Beauty

Maskne: how to avoid acne and blemishes while wearing a face covering or mask

Posted by
Lucy Partington
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Face masks are now mandatory on public transport. Here’s how to avoid breakouts and blemishes from wearing one.

The last few months have been a real rollercoaster ride thanks to the coronavirus pandemic that’s affected millions of people around the globe. 

Lockdown measures in the UK, however, are slowly being lifted – non-essential shops are open again, while hairdressers and nail salons are preparing to reopen their doors this weekend on 4 July. Another change that impacts us as individuals is having to wear a face mask or covering.

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The government has been advising that people wear a face covering in “enclosed public spaces where social distancing isn’t possible and where you will come into contact with people you do not normally meet” and from 15 June, it became mandatory to wear one on public transport. Uber and Addison Lee have also said they must be worn when travelling in their vehicles, too.

Regardless of the type of mask, there are legitimate concerns around the skincare you should be using underneath them. Maskne – acne or breakouts caused by wearing them – is a real thing.

“Wearing a face mask, particularly for prolonged periods, means you are breathing into a closed tight space which creates humidity and can accelerate the processes that cause acne,” explains Dr Bibi Ghalaie, medical director at British Aesthetics.

“Wearing masks can also cause any oil, makeup and bacteria or dirt on your skin to become occluded. In turn that can trigger outbreaks of spots, bumps, blemishes, dermatitis, inflamed hair follicles, irritation, broken blood vessels and redness or rosacea,” says Dr Ghalaie. “Reusable masks are particularly bad for the skin if they’re not washed properly as they can collect dust, bacteria and other pollutants which will become trapped between the mask and your skin when it’s next used.”

But the good news is there’s things you can do to prevent irritation, techniques to incorporate and ingredients that should be avoided. Here’s what dermatologists and skin experts advise.

Cleanse skin properly twice a day

First, Dr Anjali Mahto, consultant dermatologist at Skin55 and author of The Skincare Bible, suggests using fragrance-free cleansers with lukewarm water. “If your skin is oily or acne prone then choose a foaming cleanser. If it’s dry, irritated or sensitive opt for a cream cleanser,” she says. “If you start to notice skin is becoming dry or irritated as a result of wearing a mask then avoid physical scrubs or exfoliators as they can cause further damage, due to excess removal of dead skin cells. Always pat your face dry with a towel after cleansing rather than rubbing the skin,” she adds.

But don’t over-cleanse

Although it seems like a good idea to cleanse both before and after wearing a mask, Dr Mahto says it’s best to be cautious about it. “Over-cleansing of the skin can lead to dryness, irritation, and redness in those with dry, sensitive or mature skin types. Ideally aim to cleanse twice daily, morning and evening. If you have been sweating excessively then there may be benefit in using a gentle cleanser immediately afterwards which won’t strip the skin.”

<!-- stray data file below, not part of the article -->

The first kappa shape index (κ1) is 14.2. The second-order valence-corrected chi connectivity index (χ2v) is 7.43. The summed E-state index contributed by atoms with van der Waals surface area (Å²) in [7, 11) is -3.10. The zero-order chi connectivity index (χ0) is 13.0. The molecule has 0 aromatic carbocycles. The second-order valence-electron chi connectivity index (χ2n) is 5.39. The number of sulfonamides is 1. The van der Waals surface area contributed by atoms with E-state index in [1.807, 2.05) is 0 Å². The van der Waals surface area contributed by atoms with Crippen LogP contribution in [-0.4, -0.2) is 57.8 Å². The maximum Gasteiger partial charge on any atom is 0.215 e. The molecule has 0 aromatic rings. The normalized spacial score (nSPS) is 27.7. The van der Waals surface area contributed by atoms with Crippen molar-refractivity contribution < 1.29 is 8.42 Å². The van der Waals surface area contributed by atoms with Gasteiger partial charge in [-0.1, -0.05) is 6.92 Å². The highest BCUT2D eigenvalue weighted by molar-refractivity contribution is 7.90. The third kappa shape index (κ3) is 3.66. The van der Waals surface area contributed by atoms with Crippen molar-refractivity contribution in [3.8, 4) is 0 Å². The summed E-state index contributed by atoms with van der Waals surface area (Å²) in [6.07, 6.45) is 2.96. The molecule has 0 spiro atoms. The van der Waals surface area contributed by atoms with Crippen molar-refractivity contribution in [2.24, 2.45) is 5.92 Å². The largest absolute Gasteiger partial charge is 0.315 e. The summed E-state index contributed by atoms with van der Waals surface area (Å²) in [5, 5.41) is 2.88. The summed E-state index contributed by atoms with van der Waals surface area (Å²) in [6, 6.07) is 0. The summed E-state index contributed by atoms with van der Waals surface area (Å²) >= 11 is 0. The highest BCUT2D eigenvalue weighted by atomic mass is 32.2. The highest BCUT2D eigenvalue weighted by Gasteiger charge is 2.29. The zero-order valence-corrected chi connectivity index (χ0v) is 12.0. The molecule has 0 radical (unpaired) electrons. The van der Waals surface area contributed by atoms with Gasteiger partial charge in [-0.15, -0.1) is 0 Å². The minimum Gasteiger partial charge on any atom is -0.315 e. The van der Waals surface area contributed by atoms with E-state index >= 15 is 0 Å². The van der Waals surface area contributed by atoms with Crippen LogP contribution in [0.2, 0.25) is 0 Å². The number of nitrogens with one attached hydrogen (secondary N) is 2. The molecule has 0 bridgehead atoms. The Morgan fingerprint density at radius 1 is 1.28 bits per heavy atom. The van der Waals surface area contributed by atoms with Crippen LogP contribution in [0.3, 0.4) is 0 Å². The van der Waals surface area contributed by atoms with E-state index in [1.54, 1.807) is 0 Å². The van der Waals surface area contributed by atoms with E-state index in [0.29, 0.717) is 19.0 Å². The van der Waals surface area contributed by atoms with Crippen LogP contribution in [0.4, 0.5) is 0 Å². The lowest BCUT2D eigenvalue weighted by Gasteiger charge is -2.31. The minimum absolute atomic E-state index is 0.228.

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Maintain hydration

“Keeping the skin moisturised is key for comfort, to encourage wound healing and skin repair,” explains Dija Ayodele, skin health expert and founder of West Room Aesthetics and Black Skin Directory. “Applying an emollient and/or an occlusive moisturiser like Cerave’s Moisturising Cream, £16, will maintain general skin health, protect against infection and support in reducing the severity of any potential scarring,” she says.

“Barrier supporting ingredients such as gluconolactone, panthenol, ceramides, glycerin and niacinamide will boost hydration and encourage healing of the skin. Darker skin tones concerned about the pronounced effect of hyperpigmentation should consider including a pigment-evening serum such as NeoStrata Enlightening Illuminating Serum, £65, to brighten the skin.”

Avoid wearing make-up underneath a mask

“This is an important step in reducing the risk of clogged pores and bacterial build-up on the skin,” says Dr Ghalaie. “A good compromise is to wear a tinted SPF that will give you a healthy glow but won’t contribute to maskne. It’s also worth noting that when half of your face is covered, people will naturally pay more attention to your eyes so drawing attention to them is a good way to balance an otherwise makeup-free look.”

Be careful not to over-exfoliate

“The skin barrier is already under stress, so further exfoliation can cause increased trauma. Gentle exfoliation can be achieved by swapping AHA cleansers for enzyme cleansers,” says Ayodele. “Avoid physical scrubs to prevent further irritation and sensitivity.”

Pick your mask wisely – and change or wash it after every use

“Changing your mask daily can help to avoid a buildup of bacteria on the skin. If you are using a reusable mask ensure it is washed every day, on at least 60-degree heat,” says Dr Ghalaie. “Leaving your mask out in the sun for an hour before reapplying is beneficial, and try to purchase a silk mask as it will be much less of an irritant to skin.”

Dr Mahto concurs, adding that the fit of the mask is often more important. However, Dr Ghalaie suggests buying a silk mask as it will be much less of an irritant to skin.

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Lucy Partington

Lucy Partington is Stylist’s beauty editor. She’s obsessed with all things skincare, collecting eyeshadow palettes that she’ll probably never use, and is constantly on the hunt for the ultimate glowy foundation.

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